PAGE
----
Side note: In August 2001, after Hall received the results from his successful exit exam, there were reports that he could be eligible to play immediately at any school other than N.C. State. Not true. Hall's status as a non-qualifier was “locked in” at the time of his college enrollment, and it applied equally to all schools.

One option was to enroll immediately, for the fall 2001 semester, at a Division I-A school that accepts non-qualifiers. Because the ACC is one of only three (with the Big 12 and Pac-10) major conferences that does not allow non-qualifiers, remaining in Raleigh was not an option. Many other schools, including Miami of the Big East, are not restricted by their conferences but have university policies against admitting non-qualifiers. Although many I-A football programs accept non-qualifiers, in every case the student-athlete is not eligible for athletic-based aid during his first year on campus.

“Paying my own way for a year doesn't sound too good to me,” Hall said at the time. “That's a lot of money, when you can go other places for free.”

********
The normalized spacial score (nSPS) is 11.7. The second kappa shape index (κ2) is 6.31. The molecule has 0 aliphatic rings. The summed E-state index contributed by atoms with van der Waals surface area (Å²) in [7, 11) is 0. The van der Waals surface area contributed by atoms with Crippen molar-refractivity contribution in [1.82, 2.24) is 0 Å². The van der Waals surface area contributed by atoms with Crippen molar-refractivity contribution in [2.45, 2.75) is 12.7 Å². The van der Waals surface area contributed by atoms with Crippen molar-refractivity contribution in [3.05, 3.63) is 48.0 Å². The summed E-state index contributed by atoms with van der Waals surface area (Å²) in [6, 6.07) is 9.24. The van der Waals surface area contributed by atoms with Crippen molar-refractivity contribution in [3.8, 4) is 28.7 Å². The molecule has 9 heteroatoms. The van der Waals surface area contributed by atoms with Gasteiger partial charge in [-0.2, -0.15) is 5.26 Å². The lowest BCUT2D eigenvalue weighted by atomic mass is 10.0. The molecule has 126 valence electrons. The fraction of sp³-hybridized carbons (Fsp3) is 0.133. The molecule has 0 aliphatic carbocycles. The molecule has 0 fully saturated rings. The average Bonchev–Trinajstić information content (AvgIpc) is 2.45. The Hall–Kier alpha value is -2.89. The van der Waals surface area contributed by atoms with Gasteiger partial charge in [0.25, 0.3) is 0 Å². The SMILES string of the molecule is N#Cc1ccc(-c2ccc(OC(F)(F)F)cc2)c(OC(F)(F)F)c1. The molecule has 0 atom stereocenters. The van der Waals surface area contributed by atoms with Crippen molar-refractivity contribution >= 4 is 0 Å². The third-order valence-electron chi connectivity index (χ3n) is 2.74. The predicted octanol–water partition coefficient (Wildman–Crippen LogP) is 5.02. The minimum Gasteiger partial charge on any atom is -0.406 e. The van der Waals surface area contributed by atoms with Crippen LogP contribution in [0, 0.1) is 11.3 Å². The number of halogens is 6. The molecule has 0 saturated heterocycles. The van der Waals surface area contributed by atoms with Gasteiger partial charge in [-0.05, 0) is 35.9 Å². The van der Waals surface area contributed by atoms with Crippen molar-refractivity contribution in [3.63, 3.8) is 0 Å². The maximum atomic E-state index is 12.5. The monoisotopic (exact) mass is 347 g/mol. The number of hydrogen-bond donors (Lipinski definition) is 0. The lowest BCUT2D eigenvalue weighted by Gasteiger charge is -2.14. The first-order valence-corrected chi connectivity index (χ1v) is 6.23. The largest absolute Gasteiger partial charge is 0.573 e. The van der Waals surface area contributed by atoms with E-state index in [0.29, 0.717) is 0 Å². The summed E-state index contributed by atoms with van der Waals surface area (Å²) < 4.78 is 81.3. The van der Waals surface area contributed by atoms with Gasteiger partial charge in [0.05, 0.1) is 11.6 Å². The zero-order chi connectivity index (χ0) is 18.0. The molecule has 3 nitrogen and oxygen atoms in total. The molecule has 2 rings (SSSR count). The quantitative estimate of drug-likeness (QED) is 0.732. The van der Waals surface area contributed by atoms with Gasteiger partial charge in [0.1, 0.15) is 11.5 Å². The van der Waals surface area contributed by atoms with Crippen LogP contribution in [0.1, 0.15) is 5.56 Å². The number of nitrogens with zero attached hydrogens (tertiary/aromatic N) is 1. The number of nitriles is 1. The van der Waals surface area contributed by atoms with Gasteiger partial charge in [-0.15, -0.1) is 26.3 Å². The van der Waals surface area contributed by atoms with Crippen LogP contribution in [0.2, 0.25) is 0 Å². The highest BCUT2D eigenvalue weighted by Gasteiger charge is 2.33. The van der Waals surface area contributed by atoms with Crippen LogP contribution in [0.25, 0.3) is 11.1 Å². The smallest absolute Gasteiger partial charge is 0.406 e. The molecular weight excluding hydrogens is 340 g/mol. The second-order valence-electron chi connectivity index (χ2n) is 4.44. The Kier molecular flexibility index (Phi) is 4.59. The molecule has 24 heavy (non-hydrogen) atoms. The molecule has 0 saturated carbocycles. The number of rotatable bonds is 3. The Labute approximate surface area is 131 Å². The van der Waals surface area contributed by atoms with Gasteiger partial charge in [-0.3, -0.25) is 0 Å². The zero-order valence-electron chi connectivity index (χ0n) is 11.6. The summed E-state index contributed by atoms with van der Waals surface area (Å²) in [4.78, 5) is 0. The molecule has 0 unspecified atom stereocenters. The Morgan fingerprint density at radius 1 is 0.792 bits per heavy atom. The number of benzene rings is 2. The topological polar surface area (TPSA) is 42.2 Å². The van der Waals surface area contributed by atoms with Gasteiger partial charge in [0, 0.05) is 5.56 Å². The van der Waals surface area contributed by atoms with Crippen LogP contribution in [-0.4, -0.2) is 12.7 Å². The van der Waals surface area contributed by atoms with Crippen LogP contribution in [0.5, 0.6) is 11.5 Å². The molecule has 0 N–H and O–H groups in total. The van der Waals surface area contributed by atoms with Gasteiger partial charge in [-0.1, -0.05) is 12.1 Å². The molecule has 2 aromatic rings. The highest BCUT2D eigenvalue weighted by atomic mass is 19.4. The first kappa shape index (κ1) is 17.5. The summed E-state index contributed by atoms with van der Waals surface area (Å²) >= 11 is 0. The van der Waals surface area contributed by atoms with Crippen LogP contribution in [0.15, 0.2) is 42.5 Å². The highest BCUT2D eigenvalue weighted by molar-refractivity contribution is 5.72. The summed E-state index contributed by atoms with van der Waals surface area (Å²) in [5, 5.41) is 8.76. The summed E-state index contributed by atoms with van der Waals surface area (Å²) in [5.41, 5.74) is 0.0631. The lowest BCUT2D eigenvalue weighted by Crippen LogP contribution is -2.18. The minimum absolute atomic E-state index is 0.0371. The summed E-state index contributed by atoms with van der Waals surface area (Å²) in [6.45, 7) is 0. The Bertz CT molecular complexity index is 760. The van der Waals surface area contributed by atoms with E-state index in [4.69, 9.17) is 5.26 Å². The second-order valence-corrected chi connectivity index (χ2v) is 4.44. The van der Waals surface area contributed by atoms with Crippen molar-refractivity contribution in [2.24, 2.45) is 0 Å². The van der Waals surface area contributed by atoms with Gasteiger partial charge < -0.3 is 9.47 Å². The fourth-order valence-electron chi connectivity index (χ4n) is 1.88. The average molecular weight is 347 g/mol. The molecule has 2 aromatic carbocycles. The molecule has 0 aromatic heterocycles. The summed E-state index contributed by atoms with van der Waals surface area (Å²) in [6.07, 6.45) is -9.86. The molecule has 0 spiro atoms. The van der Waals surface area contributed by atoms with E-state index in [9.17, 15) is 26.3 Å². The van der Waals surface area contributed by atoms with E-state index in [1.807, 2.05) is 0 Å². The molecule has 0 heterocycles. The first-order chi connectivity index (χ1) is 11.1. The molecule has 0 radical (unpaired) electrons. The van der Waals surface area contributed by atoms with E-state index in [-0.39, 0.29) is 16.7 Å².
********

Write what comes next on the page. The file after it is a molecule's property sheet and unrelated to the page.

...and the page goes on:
The only other realistic option for Hall was to attend junior college, and he found one last summer while waiting for the results of his appeals. In selecting Los Angeles Valley College, Hall ended up with a coach (Ponciano) who is often described as a good buddy of Amato and a team that sent two of its best players (defensive ends Terrance Chapman and Shawn Price) to the Wolfpack just last year. Chapman and Price were first and tied for second, respectively, on the team in sacks last fall.

How was junior college?

Hall, who turned 20 on Dec. 14, 2001, had a difficult decision soon after his arrival at LAVC. Should he sit and watch, while focusing on an extra-heavy academic load, or should he play? Ponciano repeatedly encouraged the player to sit out, in part to preserve four years of Division I-A eligibility. Hall, frustrated by the idea of another postponement, definitely wanted to play. At first, though, he sat.

“By about the fifth game of the year, I couldn't take it anymore,” Hall said. “I was homesick, and I missed being out there (on the field). I even thought about going home. When I started playing, I started feeling better about everything.”

When asked about statistics, Ponciano — a friendly, cooperative guy who said he didn't have the numbers in front of him at the time — said Hall rushed for “about 250 or 300 yards” in four or five games but averaged “at least eight yards a carry.” According to statistics provided by the Western State Conference, which includes LAVC, Hall played in four games and rushed for 262 yards and one touchdown on 69 carries. That's about 3.8 yards per carry.